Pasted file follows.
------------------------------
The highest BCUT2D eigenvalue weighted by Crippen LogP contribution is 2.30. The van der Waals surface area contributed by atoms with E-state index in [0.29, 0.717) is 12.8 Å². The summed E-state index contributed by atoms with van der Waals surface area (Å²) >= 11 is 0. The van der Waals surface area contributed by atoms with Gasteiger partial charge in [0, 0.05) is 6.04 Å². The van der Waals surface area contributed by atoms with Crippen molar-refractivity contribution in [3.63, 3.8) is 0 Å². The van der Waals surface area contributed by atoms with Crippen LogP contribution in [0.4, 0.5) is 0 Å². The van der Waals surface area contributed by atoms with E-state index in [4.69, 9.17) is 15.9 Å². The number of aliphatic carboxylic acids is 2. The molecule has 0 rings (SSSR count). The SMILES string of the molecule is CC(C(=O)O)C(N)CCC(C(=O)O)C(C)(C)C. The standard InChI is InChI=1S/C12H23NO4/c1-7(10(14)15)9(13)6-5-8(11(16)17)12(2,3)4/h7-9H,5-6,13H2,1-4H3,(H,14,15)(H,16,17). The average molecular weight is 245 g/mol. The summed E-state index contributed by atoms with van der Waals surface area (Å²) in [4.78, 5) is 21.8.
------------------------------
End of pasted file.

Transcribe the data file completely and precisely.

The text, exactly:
The highest BCUT2D eigenvalue weighted by Crippen LogP contribution is 2.30. The van der Waals surface area contributed by atoms with E-state index in [0.29, 0.717) is 12.8 Å². The summed E-state index contributed by atoms with van der Waals surface area (Å²) >= 11 is 0. The van der Waals surface area contributed by atoms with Gasteiger partial charge in [0, 0.05) is 6.04 Å². The van der Waals surface area contributed by atoms with Crippen molar-refractivity contribution in [3.63, 3.8) is 0 Å². The van der Waals surface area contributed by atoms with Crippen LogP contribution in [0.4, 0.5) is 0 Å². The van der Waals surface area contributed by atoms with E-state index in [4.69, 9.17) is 15.9 Å². The number of aliphatic carboxylic acids is 2. The molecule has 0 rings (SSSR count). The SMILES string of the molecule is CC(C(=O)O)C(N)CCC(C(=O)O)C(C)(C)C. The standard InChI is InChI=1S/C12H23NO4/c1-7(10(14)15)9(13)6-5-8(11(16)17)12(2,3)4/h7-9H,5-6,13H2,1-4H3,(H,14,15)(H,16,17). The average molecular weight is 245 g/mol. The summed E-state index contributed by atoms with van der Waals surface area (Å²) in [4.78, 5) is 21.8.